If you want to live within walking distance of historical attractions like the gorgeous Stanyan Park Hotel, The Red Victorian, and the Doolan-Larson Building (where, according to legend, Jimi Hendrix bought his very first pair of bell-bottoms), be prepared to stump up around $2,700,000 for a home of your own.
According to california.com, Seacliff ranks as one of San Francisco's most expensive and exclusive districts. Considering it has a median home price of $4,203,253, it's hard to disagree with their conclusion.
In fairness, the neighborhood has a lot to offer, including impressive waterfront mansions, gorgeous views over the ocean, easy access to attractions like Lands End Lookout, Sutro Baths, and the Legion of Honor museum, and a clutch of celebrity residents.... although whether that's enough to justify that huge median home price is another question entirely.
4. Presidio Heights
Stuffed with historic mansions, stylish eateries, markets, and boutiques, the peaceful, tree-lined area of Presidio Heights certainly has a lot to recommend it. Chief among its attractions is the vast Presidio park that borders the neighborhood.
If you like hiking, biking, golfing, or simply kicking back in nature and relaxing, the score of recreational opportunities on offer at the park will go down a storm. Obviously, none of this comes for free. If you want to enjoy the delights of Presidio Heights for yourself, be prepared to pay big for the privilege.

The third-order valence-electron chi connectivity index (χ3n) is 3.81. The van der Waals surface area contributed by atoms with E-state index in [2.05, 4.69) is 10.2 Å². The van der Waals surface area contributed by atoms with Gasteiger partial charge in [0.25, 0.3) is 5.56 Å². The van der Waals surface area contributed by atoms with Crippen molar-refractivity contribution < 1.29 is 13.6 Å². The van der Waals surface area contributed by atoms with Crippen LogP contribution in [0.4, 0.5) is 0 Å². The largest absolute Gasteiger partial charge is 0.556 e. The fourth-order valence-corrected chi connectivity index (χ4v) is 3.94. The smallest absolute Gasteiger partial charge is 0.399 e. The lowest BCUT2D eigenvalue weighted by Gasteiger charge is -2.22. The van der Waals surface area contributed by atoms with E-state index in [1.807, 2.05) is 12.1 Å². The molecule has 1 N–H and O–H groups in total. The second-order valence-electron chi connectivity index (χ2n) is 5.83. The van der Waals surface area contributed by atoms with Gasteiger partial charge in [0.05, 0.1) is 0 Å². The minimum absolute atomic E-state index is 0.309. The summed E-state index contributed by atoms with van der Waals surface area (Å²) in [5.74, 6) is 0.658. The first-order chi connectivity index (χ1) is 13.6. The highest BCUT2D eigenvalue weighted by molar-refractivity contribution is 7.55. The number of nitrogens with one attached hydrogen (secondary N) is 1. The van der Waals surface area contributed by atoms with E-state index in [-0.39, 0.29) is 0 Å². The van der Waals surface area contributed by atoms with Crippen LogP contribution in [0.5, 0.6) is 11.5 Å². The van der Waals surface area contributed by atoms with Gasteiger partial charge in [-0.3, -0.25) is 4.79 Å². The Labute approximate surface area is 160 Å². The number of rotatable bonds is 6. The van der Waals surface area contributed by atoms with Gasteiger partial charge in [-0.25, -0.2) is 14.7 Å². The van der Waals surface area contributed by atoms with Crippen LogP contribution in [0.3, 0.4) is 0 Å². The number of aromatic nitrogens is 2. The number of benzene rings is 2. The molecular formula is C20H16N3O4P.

3. Financial District
If you like the idea of rolling out of bed and hitting the office while the rest of us are still stuck in traffic, the Financial District might be right up your street.
Packed with startups and companies such as Twitter and Salesforce, San Francisco's financial and business center is understandably a hugely attractive destination for ambitious young professionals.
But be warned: if you're still more 'up and coming' than 'made it,' you might struggle to find anything other than a makeshift bed in someone else's apartment. With a median rental price of $4,291 per month, this isn't the kind of place where your dollar will stretch far.
Neither is it necessarily the most attractive neighborhood for families looking for a safe, green area to raise their kids - not only does it have more business headquarters than regular amenities, but it's also bordered by some of the city's least desirable neighborhoods, including the notorious Tenderloin.
2. Potrero Hill
According to HomeSnacks, Potrero Hill ranks as one of the most expensive neighborhoods in San Francisco. With a median home price of $852,064, it's understandable why. On the plus side, most residents still have plenty of cash left to play with after the bills have been paid thanks to a median income of $162,259.
1. Pacific Heights
According to Investopedia, Pacific Heights is one of the most desirable places to live in San Francisco, with sublime views over the city and easy access to the beautiful Presidio national park.
Asides from chic boutiques, top-notch eateries, and plenty of green areas, the neighborhood is also home to "billionaires row," a jaw-droppingly exclusive area that's home to the likes of Larry Ellison and Marc Benioff. Even if you skip the row and look elsewhere in the neighborhood, you can still expect a hefty mortgage.
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Written by Dana Hanson